The University of Arkansas at Little Rock’s Sequoyah National Research Center (SNRC) will open the exhibit, “Toy Tipis and Totem Poles: Native American Stereotypes in the Lives of Children,” in the Dr. J.W. Wiggins Native American Art Gallery on Friday, September 5 at 5:30 p.m.
The exhibit will be drawn from the Hirschfelder-Molin Native American Stereotypes Collection, a collection of over 1500 museum objects and archival documents donated to SNRC in 2012 by Arlene Hirschfelder of Teaneck, NJ, and Paulette Molin of Hampton, VA, professional educators and authors with decades-long experience in Native American education and Native American studies. It is thought that this may be the largest such collection in the world. SNRC’s archivist Erin Fehr will be curating the exhibit with Hirschfelder and Molin and SNRC staff.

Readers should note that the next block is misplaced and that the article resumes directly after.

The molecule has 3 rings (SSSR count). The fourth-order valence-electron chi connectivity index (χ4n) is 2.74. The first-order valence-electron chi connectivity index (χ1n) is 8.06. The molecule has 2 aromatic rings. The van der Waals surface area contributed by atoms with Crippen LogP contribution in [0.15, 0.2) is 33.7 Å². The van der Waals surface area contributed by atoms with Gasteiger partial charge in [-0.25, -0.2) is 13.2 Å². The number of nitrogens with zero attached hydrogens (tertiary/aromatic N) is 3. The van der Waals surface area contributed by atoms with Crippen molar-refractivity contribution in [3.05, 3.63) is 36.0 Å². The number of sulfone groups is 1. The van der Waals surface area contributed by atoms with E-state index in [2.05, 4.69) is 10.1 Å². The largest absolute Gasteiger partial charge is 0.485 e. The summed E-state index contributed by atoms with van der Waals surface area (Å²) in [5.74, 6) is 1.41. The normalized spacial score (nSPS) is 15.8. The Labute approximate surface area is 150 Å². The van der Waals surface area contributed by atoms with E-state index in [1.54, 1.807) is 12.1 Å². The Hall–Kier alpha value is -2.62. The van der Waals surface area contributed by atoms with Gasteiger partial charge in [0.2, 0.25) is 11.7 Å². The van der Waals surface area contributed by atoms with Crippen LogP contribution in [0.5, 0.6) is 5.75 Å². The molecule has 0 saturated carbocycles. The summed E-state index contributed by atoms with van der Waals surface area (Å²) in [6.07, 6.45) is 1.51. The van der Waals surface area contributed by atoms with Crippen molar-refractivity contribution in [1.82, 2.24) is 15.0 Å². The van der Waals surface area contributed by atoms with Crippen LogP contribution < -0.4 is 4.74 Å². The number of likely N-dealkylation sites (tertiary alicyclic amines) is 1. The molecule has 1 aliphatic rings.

The exhibit will highlight the areas of the collection dealing with children and the stereotypes of Native Americans that are omnipresent in the lives of American children. By examining childhood objects – dolls, toys, books, games, clothing, sports memorabilia – it is hoped that awareness of the inculcation of the images and their associations will bring attention to the difficulty of changing mainstream American thinking about Native stereotypes. In addition to presenting the stereotypes themselves, positive images and responses from Native people will be presented as an alternative to the stereotypes. The purpose of this exhibit is to create awareness of the variety of Native cultures and educate the public on the achievements of contemporary American Indians and Alaska Natives.
UALR’s Sequoyah National Research Center is dedicated to the collection and preservation of all forms of Native American expression. Located on the extreme southern end of the UALR campus in the University Plaza, SNRC has served as an archive for Native American for over 30 years. The gallery is open Monday through Friday, 8:00am to 5:00pm and the exhibit will run throughDecember 19, 2014.